Students and faculty identified the causes of incivility as related to the high-stress environment. Both nurse educators and nursing students perceived incivility as a problem. Contributing factors included stress, disrespect, faculty arrogance, and a sense of entitlement on the part of students [2]. The study was paramount for identifying the perceptions held by nurse educators and nursing students. Further, the study has relevance for the current study through its identification of perceptions about nursing student incivility among nurse educators.

Clark [1] sought to further identify perceptions of nurse educators and nursing students.

In the research study, Faculty and Student Assessment of and Experience with Incivility in Nursing Education [1], a convenience sample was drawn from 504respondents in 41 states. The participants included 194 nurse educators and 306 nursing students. One of the questions included in the study was related to the student behaviors that were considered to be uncivil by nursing faculty and students. In response to the question, the author reported that 75.5% of the faculty identified holding distracting conversations as uncivil, 71.9 % believed that using the computer for activities other than classwork was uncivil, and 74.7 % cited demanding make-up tests and grade changes as uncivil behaviors (p. 461). Further, nursing students identified the same behaviors as uncivil, but in higher numbers: 79.9% of students identified holding side conversations as uncivil,81.5% felt that using the computer for activities other than classwork was uncivil, and78.2% believed that demanding grade changes and make-up examinations was a form of incivility. An interesting finding was that only 58.8% of students considered cheating to be a form of incivility, while 69.9% of nurse educators found the behavior uncivil. Overall, the author suggested that nurse educators are more sensitive to incivility because of the disruption to class.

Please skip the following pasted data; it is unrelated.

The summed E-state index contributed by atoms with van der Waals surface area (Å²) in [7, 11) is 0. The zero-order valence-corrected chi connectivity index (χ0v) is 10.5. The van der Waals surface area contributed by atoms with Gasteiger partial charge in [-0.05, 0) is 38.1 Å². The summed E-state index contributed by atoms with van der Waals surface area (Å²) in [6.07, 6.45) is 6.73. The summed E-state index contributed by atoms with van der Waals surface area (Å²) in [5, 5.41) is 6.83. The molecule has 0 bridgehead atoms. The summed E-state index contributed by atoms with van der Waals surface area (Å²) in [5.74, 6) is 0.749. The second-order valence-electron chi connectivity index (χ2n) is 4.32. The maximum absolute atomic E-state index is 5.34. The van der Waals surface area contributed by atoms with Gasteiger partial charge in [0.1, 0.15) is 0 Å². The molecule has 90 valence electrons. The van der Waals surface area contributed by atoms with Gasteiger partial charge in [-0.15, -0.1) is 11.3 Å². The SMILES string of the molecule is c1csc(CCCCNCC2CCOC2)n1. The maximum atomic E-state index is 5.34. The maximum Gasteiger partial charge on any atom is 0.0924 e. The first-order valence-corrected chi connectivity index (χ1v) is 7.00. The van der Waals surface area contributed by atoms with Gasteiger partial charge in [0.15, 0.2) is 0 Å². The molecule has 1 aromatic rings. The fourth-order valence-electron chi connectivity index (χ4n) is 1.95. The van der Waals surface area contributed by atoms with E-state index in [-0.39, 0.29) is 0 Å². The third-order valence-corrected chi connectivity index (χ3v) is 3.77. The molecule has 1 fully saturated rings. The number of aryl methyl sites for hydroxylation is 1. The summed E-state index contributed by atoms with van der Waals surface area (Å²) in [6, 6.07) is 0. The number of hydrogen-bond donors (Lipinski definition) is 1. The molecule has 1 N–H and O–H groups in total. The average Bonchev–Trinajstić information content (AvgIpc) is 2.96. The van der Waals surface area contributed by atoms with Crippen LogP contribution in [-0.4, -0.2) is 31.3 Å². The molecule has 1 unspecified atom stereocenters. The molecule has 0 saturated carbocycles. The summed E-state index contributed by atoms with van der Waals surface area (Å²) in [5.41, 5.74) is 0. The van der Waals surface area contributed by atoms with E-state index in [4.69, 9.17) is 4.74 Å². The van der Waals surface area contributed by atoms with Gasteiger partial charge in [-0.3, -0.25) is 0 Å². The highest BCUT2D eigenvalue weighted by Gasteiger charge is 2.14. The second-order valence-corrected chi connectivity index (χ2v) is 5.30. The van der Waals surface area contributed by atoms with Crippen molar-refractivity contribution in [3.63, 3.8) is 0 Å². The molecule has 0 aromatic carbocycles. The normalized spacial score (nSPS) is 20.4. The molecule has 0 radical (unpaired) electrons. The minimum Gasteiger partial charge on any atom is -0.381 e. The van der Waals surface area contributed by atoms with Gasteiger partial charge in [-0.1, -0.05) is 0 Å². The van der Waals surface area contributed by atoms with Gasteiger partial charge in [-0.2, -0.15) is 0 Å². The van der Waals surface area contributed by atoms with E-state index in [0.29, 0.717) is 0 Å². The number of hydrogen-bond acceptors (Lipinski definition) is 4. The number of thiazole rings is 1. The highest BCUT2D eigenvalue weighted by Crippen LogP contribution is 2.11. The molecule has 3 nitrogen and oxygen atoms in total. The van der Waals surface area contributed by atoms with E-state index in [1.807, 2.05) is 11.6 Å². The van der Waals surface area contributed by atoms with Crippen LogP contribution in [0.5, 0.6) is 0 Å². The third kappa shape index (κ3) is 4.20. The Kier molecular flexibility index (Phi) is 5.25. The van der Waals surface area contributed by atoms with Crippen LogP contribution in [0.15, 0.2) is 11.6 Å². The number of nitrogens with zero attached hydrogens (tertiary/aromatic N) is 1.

The relevance for the current study is that both nurse educators and nursing students perceive the same student behaviors as uncivil. Perceptions of nursing student incivility among nurse educators will be examined in the current study as well as the relationship between those perceptions and coping responses.

5. Effects of Incivility

Clark [38] examined the perceptions of incivility between nurse educators and nursing students. The qualitative study, The Dance of Incivility in Nursing Education as Described by Nursing Faculty and Students [38], has relevance for this research and provides evidence of how the incivility of nursing students leads to an environment of disrespect, ineffective communication and stress. A convenience sample was used to ascertain the perceptions of incivility among 125 nurse educators (43.3%) and 164 nursing students (56.7%) who were in attendance at two separate national conventions.